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Meaning of SLEEP

Pronunciation:  sleep

WordNet Dictionary
  1. [n]  euphemisms for death (based on an analogy between lying in a bed and in a tomb); "she was laid to rest beside her husband"; "they had to put their family pet to sleep"
  2. [n]  a natural and periodic state of rest during which consciousness of the world is suspended; "he didn't get enough sleep last night"; "calm as a child in dreamless slumber"
  3. [n]  a torpid state resembling sleep
  4. [n]  a period of time spent sleeping; "he felt better after a little sleep"; "a brief nap"
  5. [v]  be asleep
  6. [v]  be able to accommodate for sleeping; "This tent sleeps six people"

SLEEP is a 5 letter word that starts with S.


 Synonyms: catch some Z's, eternal rest, eternal sleep, kip, log Z's, nap, quietus, rest, slumber, slumber
 Antonyms: wake
 See Also: aestivate, beauty sleep, bundle, catch a wink, catnap, contain, death, estivate, hibernate, hold, hole up, kip, live in, live out, nap, nonrapid eye movement, nonrapid eye movement sleep, NREM, NREM sleep, orthodox sleep, paradoxical sleep, period, period of time, physiological condition, physiological state, practice bundling, rapid eye movement, rapid eye movement sleep, REM, REM sleep, repose, rest, shuteye, sleep in, sleep late, sleep out, sleeping, take, time period



Webster's 1913 Dictionary
  1. \Sleep\, obs.
    imp. of Sleep. Slept. --Chaucer.
  2. \Sleep\, v. i. [imp. & p. p. {Slept}; p. pr. & vb. n.
    {Sleeping}.] [OE. slepen, AS. sl?pan; akin to OFries. sl?pa,
    OS. sl[=a]pan, D. slapen, OHG. sl[=a]fan, G. schlafen, Goth.
    sl?pan, and G. schlaff slack, loose, and L. labi to glide,
    slide, labare to totter. Cf. {Lapse}.]
    1. To take rest by a suspension of the voluntary exercise of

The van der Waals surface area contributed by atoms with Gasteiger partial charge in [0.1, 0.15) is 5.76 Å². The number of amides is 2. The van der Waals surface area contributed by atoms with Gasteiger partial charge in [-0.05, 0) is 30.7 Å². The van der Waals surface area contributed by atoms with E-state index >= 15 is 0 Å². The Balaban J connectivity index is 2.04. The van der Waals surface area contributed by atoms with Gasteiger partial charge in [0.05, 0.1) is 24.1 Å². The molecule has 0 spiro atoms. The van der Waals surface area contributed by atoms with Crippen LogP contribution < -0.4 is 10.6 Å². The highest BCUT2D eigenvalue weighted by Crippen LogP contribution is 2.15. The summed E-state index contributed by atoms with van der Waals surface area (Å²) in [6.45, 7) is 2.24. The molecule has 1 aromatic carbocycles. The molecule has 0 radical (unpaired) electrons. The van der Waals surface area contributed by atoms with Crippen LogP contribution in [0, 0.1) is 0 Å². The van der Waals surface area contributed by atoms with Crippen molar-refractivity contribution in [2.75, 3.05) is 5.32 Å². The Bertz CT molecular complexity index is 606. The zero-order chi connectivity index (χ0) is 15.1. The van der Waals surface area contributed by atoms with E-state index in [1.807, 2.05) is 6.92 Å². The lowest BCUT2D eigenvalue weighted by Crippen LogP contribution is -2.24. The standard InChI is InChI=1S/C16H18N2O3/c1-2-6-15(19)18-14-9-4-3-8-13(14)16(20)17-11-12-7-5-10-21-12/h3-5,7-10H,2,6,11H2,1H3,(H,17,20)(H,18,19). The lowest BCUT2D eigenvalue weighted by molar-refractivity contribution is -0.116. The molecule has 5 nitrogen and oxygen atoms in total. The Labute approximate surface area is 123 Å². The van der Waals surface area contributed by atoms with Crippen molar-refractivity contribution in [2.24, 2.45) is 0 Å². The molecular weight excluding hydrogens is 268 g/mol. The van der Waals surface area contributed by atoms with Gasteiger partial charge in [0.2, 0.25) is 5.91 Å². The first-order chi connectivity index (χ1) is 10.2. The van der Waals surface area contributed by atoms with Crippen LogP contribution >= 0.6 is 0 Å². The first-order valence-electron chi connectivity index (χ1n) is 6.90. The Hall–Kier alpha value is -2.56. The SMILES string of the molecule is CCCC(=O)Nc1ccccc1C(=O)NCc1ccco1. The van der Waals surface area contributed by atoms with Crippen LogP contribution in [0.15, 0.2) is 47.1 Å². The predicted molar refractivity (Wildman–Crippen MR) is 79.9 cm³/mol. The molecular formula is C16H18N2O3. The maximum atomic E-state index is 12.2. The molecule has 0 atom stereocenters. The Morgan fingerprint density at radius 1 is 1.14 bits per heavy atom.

the powers of the body and mind, and an apathy of the
       organs of sense; to slumber. --Chaucer.
             Watching at the head of these that sleep. --Milton.
    2. Figuratively:
       (a) To be careless, inattentive, or uncouncerned; not to
           be vigilant; to live thoughtlessly.
                 We sleep over our happiness.      --Atterbury.
       (b) To be dead; to lie in the grave.
                 Them also which sleep in Jesus will God bring
                 with him.                         --1 Thess. iv.
       (c) To be, or appear to be, in repose; to be quiet; to be
           unemployed, unused, or unagitated; to rest; to lie
           dormant; as, a question sleeps for the present; the
           law sleeps.
                 How sweet the moonlight sleep upon this bank!
  3. \Sleep\, v. t.
    1. To be slumbering in; -- followed by a cognate object; as,
       to sleep a dreamless sleep. --Tennyson.
    2. To give sleep to; to furnish with accomodations for
       sleeping; to lodge. [R.] --Blackw. Mag.
    {To sleep away}, to spend in sleep; as, to sleep away
       precious time.
    {To sleep off}, to become free from by sleep; as, to sleep
       off drunkeness or fatigue.
  4. \Sleep\, n. [AS. sl[=ae]p; akin to OFries. sl[=e]p, OS.
    sl[=a]p, D. slaap, OHG. sl[=a]f, G. schlaf, Goth. sl[=e]ps.
    See {Sleep}, v. i.]
    A natural and healthy, but temporary and periodical,
    suspension of the functions of the organs of sense, as well
    as of those of the voluntary and rational soul; that state of
    the animal in which there is a lessened acuteness of sensory
    perception, a confusion of ideas, and a loss of mental
    control, followed by a more or less unconscious state. ``A
    man that waketh of his sleep.'' --Chaucer.
          O sleep, thou ape of death.              --Shak.
    Note: Sleep is attended by a relaxation of the muscles, and
          the absence of voluntary activity for any rational
          objects or purpose. The pulse is slower, the
          respiratory movements fewer in number but more
          profound, and there is less blood in the cerebral
          vessels. It is susceptible of greater or less intensity
          or completeness in its control of the powers.
    {Sleep of plants} (Bot.), a state of plants, usually at
       night, when their leaflets approach each other, and the
       flowers close and droop, or are covered by the folded
    Syn: Slumber; repose; rest; nap; doze; drowse.
Computing Dictionary

1. (Or "block") When a process on a multitasking system asks the scheduler to deactivate it until some given external event (e.g. an interrupt or a specified time delay) occurs.

The alternative is to poll or "busy wait" for the event but this uses processing power.

Also used in the phrase "sleep on" (or "block on") some external event, meaning to wait for it.

E.g. the unix command of the same name which pauses the current process for a given number of seconds.

2. To go into partial deactivation to save power.

[jargon file]